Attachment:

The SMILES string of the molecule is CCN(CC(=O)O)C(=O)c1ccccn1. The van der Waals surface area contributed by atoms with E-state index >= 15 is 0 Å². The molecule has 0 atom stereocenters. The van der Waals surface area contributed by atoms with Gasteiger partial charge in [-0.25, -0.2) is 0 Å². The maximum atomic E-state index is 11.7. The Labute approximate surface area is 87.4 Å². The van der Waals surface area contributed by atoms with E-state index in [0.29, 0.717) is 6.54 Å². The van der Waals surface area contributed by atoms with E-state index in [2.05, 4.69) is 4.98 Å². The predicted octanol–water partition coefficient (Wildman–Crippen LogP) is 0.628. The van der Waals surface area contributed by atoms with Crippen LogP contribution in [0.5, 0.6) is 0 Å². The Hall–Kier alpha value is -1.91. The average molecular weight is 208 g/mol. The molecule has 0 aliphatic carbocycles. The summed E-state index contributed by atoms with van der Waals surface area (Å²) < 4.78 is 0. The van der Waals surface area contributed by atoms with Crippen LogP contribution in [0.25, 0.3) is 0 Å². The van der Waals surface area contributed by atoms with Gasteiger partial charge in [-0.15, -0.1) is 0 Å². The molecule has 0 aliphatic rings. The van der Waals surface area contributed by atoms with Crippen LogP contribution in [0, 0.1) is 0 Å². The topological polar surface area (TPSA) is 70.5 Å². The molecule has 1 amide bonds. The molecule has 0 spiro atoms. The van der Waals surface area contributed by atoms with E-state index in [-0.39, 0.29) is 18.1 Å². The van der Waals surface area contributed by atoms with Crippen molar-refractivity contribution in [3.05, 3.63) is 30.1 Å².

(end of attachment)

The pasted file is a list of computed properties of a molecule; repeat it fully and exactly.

The SMILES string of the molecule is CCN(CC(=O)O)C(=O)c1ccccn1. The van der Waals surface area contributed by atoms with E-state index >= 15 is 0 Å². The molecule has 0 atom stereocenters. The van der Waals surface area contributed by atoms with Gasteiger partial charge in [-0.25, -0.2) is 0 Å². The maximum atomic E-state index is 11.7. The Labute approximate surface area is 87.4 Å². The van der Waals surface area contributed by atoms with E-state index in [0.29, 0.717) is 6.54 Å². The van der Waals surface area contributed by atoms with E-state index in [2.05, 4.69) is 4.98 Å². The predicted octanol–water partition coefficient (Wildman–Crippen LogP) is 0.628. The van der Waals surface area contributed by atoms with Crippen LogP contribution in [0.5, 0.6) is 0 Å². The Hall–Kier alpha value is -1.91. The average molecular weight is 208 g/mol. The molecule has 0 aliphatic carbocycles. The summed E-state index contributed by atoms with van der Waals surface area (Å²) < 4.78 is 0. The van der Waals surface area contributed by atoms with Crippen LogP contribution in [0.25, 0.3) is 0 Å². The van der Waals surface area contributed by atoms with Gasteiger partial charge in [-0.15, -0.1) is 0 Å². The molecule has 0 aliphatic rings. The van der Waals surface area contributed by atoms with Crippen LogP contribution in [0, 0.1) is 0 Å². The topological polar surface area (TPSA) is 70.5 Å². The molecule has 1 amide bonds. The molecule has 0 spiro atoms. The van der Waals surface area contributed by atoms with E-state index in [-0.39, 0.29) is 18.1 Å². The van der Waals surface area contributed by atoms with Crippen molar-refractivity contribution in [3.05, 3.63) is 30.1 Å².